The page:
Unit Overview
Paul’s letter to the Romans is arguably the most studied, preached, and debated book of the biblical canon. From the ‘righteousness of God’ to the ‘wretched man’, and ‘all Israel shall be saved’, Christians have always wrestled with this book. Great figures in church history like Augustine, Martin Luther, John Wesley, and Karl Barth have all resourced their theological energies from a fresh encounter with Romans.
This unit explores the occasion, purpose, and key themes of Romans as well as undertaking an exegesis of key chapters in Romans 1–8. Its sets out the major interpretive options for understanding the letter and maps out a way through the maze of exegetical issues. This unit will equip you to understand and to explain the theological depth and practical breadth of the most magnificent Christian letter ever written.Please visit the timetable by clicking here for the current dates on when this unit is offered.

Unit Details
Mode Online On-campus 
Workload  One semester, 12 credit points One semester, 12 credit points
Status  Elective Elective
Unit Code NT026 (English)
NT027 (Greek)
NT026 (English)
NT027 (Greek)
Prerequisites  None None
Teacher  Michael Bird Brian Rosner

Unit Content

1. Introduction and theology

  • The themes and purpose(s) of Romans in the context of the Pauline mission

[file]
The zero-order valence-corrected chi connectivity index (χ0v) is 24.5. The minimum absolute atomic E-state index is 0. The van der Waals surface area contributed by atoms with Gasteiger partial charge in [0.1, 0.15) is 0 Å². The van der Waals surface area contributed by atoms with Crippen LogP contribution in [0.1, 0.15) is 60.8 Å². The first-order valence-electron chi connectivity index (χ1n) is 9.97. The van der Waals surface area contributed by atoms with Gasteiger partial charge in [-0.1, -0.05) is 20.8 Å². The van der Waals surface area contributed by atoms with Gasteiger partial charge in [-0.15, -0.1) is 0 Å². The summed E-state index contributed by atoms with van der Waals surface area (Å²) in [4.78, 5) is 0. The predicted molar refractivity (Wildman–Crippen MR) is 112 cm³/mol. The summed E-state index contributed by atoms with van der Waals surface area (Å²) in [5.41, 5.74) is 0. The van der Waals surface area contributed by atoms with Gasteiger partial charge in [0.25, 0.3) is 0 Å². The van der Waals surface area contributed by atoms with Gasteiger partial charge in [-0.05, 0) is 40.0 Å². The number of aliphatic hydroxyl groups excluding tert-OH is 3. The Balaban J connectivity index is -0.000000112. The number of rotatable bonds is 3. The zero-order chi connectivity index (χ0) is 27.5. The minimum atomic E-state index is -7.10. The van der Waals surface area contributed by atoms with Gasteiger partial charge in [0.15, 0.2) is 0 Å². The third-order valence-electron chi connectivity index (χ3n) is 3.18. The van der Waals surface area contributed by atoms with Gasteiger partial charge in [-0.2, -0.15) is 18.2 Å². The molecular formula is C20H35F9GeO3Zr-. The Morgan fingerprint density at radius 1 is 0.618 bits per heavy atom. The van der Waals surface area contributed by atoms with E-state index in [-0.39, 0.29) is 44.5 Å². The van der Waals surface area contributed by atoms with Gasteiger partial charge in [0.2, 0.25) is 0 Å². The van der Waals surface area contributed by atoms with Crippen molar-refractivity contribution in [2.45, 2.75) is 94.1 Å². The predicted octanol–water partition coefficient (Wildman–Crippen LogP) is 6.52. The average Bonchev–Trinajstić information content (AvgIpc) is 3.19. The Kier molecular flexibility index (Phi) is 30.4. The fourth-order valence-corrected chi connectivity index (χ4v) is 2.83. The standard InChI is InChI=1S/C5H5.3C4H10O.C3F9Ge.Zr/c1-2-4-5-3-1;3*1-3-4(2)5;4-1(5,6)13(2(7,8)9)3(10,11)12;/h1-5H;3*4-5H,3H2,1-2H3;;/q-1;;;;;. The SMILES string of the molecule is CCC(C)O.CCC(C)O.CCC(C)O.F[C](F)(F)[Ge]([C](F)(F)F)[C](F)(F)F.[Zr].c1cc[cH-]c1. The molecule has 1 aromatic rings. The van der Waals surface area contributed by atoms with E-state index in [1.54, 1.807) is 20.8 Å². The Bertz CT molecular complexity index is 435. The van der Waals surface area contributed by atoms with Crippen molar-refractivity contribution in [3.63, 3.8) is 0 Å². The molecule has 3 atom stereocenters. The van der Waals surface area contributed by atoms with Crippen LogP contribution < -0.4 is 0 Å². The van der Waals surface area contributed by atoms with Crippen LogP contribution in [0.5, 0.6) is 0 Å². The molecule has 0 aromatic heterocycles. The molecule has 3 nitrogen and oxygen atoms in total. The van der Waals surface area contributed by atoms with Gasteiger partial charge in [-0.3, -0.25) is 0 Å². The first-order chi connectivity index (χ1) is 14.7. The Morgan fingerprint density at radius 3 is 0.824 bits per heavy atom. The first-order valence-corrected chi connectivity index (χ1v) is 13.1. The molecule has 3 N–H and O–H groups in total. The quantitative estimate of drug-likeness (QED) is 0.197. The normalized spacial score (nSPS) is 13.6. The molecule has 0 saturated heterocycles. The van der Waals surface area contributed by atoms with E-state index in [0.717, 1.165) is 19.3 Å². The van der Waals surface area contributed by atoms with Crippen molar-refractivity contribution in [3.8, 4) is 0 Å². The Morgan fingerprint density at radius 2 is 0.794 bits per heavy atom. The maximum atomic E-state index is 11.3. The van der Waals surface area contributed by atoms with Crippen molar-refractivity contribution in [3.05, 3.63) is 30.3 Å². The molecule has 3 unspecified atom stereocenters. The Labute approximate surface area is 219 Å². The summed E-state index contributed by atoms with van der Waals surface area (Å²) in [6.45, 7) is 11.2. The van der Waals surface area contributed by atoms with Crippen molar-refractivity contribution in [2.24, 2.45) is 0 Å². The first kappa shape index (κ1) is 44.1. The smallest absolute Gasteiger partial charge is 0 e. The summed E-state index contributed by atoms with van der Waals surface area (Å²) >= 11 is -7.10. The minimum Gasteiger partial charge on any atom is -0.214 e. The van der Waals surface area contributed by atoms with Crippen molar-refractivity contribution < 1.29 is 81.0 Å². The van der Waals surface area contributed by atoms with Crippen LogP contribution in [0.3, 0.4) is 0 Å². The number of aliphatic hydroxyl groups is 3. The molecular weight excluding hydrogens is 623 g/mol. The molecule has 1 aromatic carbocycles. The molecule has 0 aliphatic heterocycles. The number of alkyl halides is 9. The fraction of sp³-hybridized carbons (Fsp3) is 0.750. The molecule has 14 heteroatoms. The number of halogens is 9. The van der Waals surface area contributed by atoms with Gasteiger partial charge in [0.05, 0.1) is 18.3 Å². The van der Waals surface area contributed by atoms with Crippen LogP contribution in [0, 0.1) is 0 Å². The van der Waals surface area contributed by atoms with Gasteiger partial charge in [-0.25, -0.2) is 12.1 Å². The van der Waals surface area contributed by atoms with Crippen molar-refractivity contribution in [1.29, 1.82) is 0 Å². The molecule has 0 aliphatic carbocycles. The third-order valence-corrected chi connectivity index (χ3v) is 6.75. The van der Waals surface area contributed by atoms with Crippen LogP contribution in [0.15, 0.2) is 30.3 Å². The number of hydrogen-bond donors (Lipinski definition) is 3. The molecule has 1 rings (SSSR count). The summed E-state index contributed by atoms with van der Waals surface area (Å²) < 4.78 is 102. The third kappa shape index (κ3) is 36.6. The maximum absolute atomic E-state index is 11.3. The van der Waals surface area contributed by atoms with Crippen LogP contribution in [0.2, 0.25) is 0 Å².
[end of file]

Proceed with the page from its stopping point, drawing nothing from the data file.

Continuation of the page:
• The major issues in the contemporary study of the book of Romans (including the New Perspective)
  • The bearing of contemporary approaches to Pauline theology on the interpretation of Romans

2. The text of Romans

  • Exegesis of the English text of Romans 1-4, 5-7, 12, 14-15
  • Advance preparation is expected for both theology and exegesis lectures.

Study Expectations
In this unit, you can expect to be guided through a variety of weekly learning activities which are designed to develop your understanding of and skills in the themes and passages related to this unit. For online students, these usually include watching videos, reading, completing set learning tasks and contributing to online seminars and interacting with your peers. Students are to allow 8-10 hours of study time per week for this introductory unit.


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